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Written by George Fisher

Image for article PACKING IT UP by Mark Seaton

I have been contributing to The Update since I qualified as a Mountain Guide back in 1992. I was recently reading some of the articles I wrote in the early days, and there was one article in particular which explained about how to keep the weight of your rucksack to a minimum. Nowadays, the most Googled page on my website is ‘equipment lists’.

“A mountaineer’s competence is inversely proportional to the size of their rucksack”, said Reinhold Messner.

One of the major problems people face is knowing what NOT to carry in the mountains. The natural consequence is that they tend to carry everything, just in case something goes wrong. The challenge is getting the balance right. Choosing whether to carry bivouac equipment is often a difficult choice that British mountaineers struggle with. Some French alpinists believe the word ‘bivouac’ is synonymous with ‘mistake’. They think that if you carry bivouac equipment, you will end up bivouacking because the extra weight of equipment will slow you down. The result of travelling slowly can mean you run out of daylight, or get caught in afternoon thunderstorms and have to spend the night out.

It is imperative that you keep weight down to a minimum. The lighter your load, the faster you can travel. The often-used mantra is; “Speed is your contribution to safety”.

What this means is that you must keep within (or close to) the guidebook times for a route. Being late to the top of the mountain means you will have to descend with deteriorating snow conditions, falling rocks and a building thirst. Clearly experience counts for a lot, but you are far more likely to get it right and stay close to guidebook times if you are not carrying what feels like a bag of wet sand on your back.

In the last fifteen years things have changed still further, with a new generation of alpinists climbing mountains in mind-boggling fast times. The most well known would be the late Ueli Steck, who became famous for his fast ascents such as the North Face of the Eiger in under three hours, and Kilian Jornet who has claimed astonishing speed records in the Alps, Africa and the Himalayas. Plus there has been an explosion in mountain races, both on foot and on skis. Ski mountaineering racing, in particular, has spawned a sub-sport where super-light gear is necessary for success. This equipment is only any good if you intend not to stop, because it offers no warmth. There is no margin for error in case of bad weather or the unforeseen.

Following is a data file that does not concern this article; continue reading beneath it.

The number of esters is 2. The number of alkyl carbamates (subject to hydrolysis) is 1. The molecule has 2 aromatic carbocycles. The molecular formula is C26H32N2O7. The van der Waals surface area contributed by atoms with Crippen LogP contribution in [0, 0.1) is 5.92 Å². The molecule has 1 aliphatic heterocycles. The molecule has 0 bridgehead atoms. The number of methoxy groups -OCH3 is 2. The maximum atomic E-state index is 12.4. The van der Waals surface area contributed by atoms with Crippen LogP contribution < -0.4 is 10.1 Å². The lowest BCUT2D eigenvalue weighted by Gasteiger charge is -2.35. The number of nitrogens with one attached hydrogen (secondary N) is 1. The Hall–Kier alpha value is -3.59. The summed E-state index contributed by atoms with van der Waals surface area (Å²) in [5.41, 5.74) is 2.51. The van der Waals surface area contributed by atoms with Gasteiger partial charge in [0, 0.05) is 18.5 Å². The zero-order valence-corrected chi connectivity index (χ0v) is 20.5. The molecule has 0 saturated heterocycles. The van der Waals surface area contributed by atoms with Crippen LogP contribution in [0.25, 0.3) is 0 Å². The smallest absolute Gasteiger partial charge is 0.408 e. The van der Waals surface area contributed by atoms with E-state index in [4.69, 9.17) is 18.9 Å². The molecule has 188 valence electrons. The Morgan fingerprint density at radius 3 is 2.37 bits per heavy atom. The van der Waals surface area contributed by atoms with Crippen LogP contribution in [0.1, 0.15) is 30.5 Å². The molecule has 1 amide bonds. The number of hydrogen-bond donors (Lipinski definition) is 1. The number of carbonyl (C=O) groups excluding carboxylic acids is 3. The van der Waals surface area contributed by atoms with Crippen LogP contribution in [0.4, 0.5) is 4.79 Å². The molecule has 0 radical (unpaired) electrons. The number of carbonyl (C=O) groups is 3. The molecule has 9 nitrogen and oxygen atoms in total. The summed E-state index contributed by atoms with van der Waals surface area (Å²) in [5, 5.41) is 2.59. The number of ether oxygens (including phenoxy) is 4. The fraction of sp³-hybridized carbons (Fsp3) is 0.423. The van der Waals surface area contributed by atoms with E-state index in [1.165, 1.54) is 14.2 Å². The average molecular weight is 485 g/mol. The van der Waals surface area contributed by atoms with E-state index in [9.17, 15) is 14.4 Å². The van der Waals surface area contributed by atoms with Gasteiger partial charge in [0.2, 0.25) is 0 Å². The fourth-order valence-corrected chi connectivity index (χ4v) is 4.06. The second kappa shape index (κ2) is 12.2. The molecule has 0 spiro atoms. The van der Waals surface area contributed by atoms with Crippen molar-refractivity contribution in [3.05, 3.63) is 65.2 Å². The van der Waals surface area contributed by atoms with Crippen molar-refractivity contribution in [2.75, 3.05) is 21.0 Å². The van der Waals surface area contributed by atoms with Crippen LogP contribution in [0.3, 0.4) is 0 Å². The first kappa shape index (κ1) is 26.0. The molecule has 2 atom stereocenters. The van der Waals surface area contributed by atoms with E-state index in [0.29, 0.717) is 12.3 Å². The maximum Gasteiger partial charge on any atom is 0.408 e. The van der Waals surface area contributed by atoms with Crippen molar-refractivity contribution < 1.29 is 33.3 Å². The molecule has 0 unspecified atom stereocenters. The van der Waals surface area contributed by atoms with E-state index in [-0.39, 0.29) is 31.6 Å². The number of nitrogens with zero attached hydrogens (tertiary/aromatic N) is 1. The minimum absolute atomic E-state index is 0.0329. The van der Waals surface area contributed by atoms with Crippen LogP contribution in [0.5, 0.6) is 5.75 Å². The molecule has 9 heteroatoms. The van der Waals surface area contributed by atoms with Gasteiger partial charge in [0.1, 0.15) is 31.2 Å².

What we now see are people who are not just content just to have climbed Mt Blanc, but are only happy if they have run up in nothing more than training shoes, t-shirt and shorts, in many cases emulating their hero, Kilian Jornet. Last summer a man did just this, but slid off the summit ridge and fell down the slope only to be gobbled up by a crevasse. It took the Mountain Rescue teams several fraught hours to find him, but not before he unsurprisingly had frozen to death.

''A mountaineer's competence is inversely proportional to the size of their rucksack'' Reinhold Messner

This led to the head of the Chamonix Mountain Rescue (PGHM) to term this the ‘Kilian Effect’. In a highly unusual step, he lambasted the victim for being so ill prepared and risking the lives of his rescue team. In response to this incident the mayor of Saint Gervais, Jean-Marc Peillex, issued an edict that establishes an obligatory equipment list for climbers looking to undertake the ascent of Mt Blanc. Peillex has made it compulsory to carry proper clothing, boots, harness and helmet. It has even got to the farcical step where there is a police checkpoint which all climbers have to pass through on the ascent.

In what can only be described as an ill-considered and insensitive response, Kilian Jornet climbed to the summit of Mt Blanc and stripped naked for a photo which he then tweeted. In the tweet, Jornet proclaimed that it was not a problem of equipment; rather, he says, it is about the experience of climbing and the proper knowledge of the material itself. What Jornet seemingly forgot to remember was that he, too, was rescued when he and his climbing partner misjudged a climb and found themselves stuck at the bottom of a steep ice climb in trainers, unable to climb the route or escape. They had to be helicoptered off the north face of the Aiguille du Midi.

As the famous British climber Don Whillans put it; “All the gear and no idea”. Well, we now have the other extreme; “None of the gear and no idea.”

Pack thoughtfully, pack carefully but also pack for a possible plan B. My suggested equipment lists can be found at